Getting to know Anita Balakrishnan

Image of Anita Balakrishnan

We welcomed our new Director, Anita Balakrishnan, to the Office of Ethnic Communities on 3 December 2018.

To get to know Anita better, we asked her a few questions:

Can you tell us a bit about yourself?

I was born in Australia and moved to New Zealand when I was quite young. I remember how my parents, newly arrived from India, tried to integrate successfully into a society that was welcoming yet suspicious and so different to their familiar and small South Indian village. Even at a young age, I started noticing how a society includes and accepts an increasingly diverse population, and the impact of unconscious bias. Today I am a mother to three boys, Ben (13), Josh (12), and Sam (10). My outlet for relaxation is my piano. I am working towards a higher diploma when time permits. I'm very close to my family, with my parents living near me, and I regularly visit my sister in Sydney.

What’s your career background?

I've tended to follow the exciting opportunity of the moment, rather than having a single career path. For the most part, I have honed my skill as a public policy practitioner and people leader. I started in freight and logistics at New Zealand Post, with a stint representing New Zealand at the Universal Postal Union (a UN agency). I've worked in policy and leadership roles at Customs, Department of Internal Affairs (including at the Office of Ethnic Affairs), Land Information New Zealand, Ministry of Transport, the Electoral Commission, and the Ministry of Housing and Urban Development.

What’s the biggest obstacle you’ve faced and how did you conquer it?

As I’ve grown into my roles, my kids get older and the household gets busier, my biggest obstacle is my perception of time and success. The tension between wanting to be fully present at work and fully present for my children is strong. When I returned to the workforce after having children, and unexpectedly having to find my way as a solo mother, I put a lot of pressure on myself for not being able to give 100% to everything. As a consequence, I was constantly anxious and self critical. Quite by chance I came across a poster for a cheap and cheerful mindfulness course with the perceptive quote “do you feel like you’re failing at everything?” The course, and an ongoing commitment to living a mindful life, taught me how to refocus my thoughts and simply enjoy or grow from the moment, without harsh judgement. These days, I feel more resilient, my relationships are stronger, I have more energy, and a calm smile is never far away.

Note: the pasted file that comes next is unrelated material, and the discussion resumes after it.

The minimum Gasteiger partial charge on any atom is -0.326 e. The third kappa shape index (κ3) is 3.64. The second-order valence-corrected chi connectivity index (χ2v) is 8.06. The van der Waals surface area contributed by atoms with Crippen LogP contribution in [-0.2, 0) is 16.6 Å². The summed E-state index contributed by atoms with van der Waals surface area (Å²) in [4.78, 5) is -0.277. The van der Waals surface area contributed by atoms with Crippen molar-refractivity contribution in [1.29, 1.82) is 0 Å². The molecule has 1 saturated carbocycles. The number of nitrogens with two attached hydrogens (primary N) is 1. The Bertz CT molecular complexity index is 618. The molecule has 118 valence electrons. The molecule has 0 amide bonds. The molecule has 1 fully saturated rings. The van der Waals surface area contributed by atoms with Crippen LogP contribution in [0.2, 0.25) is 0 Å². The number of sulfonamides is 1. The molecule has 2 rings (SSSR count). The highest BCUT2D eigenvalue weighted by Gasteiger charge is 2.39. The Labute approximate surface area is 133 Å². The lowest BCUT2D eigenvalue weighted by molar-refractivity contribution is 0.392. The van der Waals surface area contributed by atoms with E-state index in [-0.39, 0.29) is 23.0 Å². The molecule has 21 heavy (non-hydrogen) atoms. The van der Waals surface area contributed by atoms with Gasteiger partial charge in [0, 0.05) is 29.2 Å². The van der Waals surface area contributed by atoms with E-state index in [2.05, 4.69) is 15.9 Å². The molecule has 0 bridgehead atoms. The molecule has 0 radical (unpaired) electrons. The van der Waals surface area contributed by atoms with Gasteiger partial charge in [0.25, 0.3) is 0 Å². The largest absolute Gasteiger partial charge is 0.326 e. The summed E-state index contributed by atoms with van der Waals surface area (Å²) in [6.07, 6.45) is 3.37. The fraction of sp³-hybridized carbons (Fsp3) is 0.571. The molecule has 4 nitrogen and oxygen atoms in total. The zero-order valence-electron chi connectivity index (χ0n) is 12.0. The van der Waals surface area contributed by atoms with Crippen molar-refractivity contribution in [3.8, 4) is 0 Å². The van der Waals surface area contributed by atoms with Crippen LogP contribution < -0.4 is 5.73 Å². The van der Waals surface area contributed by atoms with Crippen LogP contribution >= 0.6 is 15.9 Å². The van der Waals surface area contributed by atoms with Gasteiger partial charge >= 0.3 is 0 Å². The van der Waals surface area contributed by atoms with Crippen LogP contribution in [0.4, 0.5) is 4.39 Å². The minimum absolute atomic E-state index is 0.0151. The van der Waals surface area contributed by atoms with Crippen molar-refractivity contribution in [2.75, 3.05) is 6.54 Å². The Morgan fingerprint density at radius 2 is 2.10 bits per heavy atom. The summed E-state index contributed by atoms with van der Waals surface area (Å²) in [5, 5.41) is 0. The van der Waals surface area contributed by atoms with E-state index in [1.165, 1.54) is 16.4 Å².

Can you outline your leadership philosophy for us?

My philosophy has grown organically over time through my experiences. Simply, it would be “mindful leadership” – being present, empowering, empathetic, self aware, curious, and honest, with people at the core. I am driven by a sense of fairness and achievement, and get immense pleasure from working among colleagues who treat each other with respect and compassion, and work collectively to turn a strategy into reality.

What's something you're working on about yourself?

My fitness. I enjoy walking, and I adore Wellington’s dramatic geography. It’s the perfect city to get my dose of shinrin-yoku (forest bathing).

Who's the person that has influenced you most?

I'm going to slightly alter the question and say it's 3 people. My children have shown me the impact I can have on others, and how to manage myself. It is an evolving, multi-disciplinary relationship with 3 different personalities, endless probing, honest and sometimes really tough conversations, and ongoing learning. They continue to teach me the value of engaging, watching and listening, of involving others in my decisions, and creating an environment for open, safe, and honest relationships.

What interested you in the role of Director at the Office of Ethnic Communities?

I have always had a personal interest in how a society derives value from a diverse community. There is so much opportunity and potential for ethnic communities to create immense value for New Zealand. In an era where there is disturbing rhetoric and tension in other countries, New Zealand can have a powerful global presence by demonstrating how to create a society that thrives because of the diversity of its people. We are a small country where positive social inclusion can and should come easily. I am inspired by the motivation, drive, and enthusiasm of the people who make up the Office of Ethnic Communities and the passion of the leaders of our diverse communities. I feel privileged and excited to be a part of this energy.

Thank you, Anita, for your thoughtful and open answers! We wish you all the best in your role and look forward to working with you.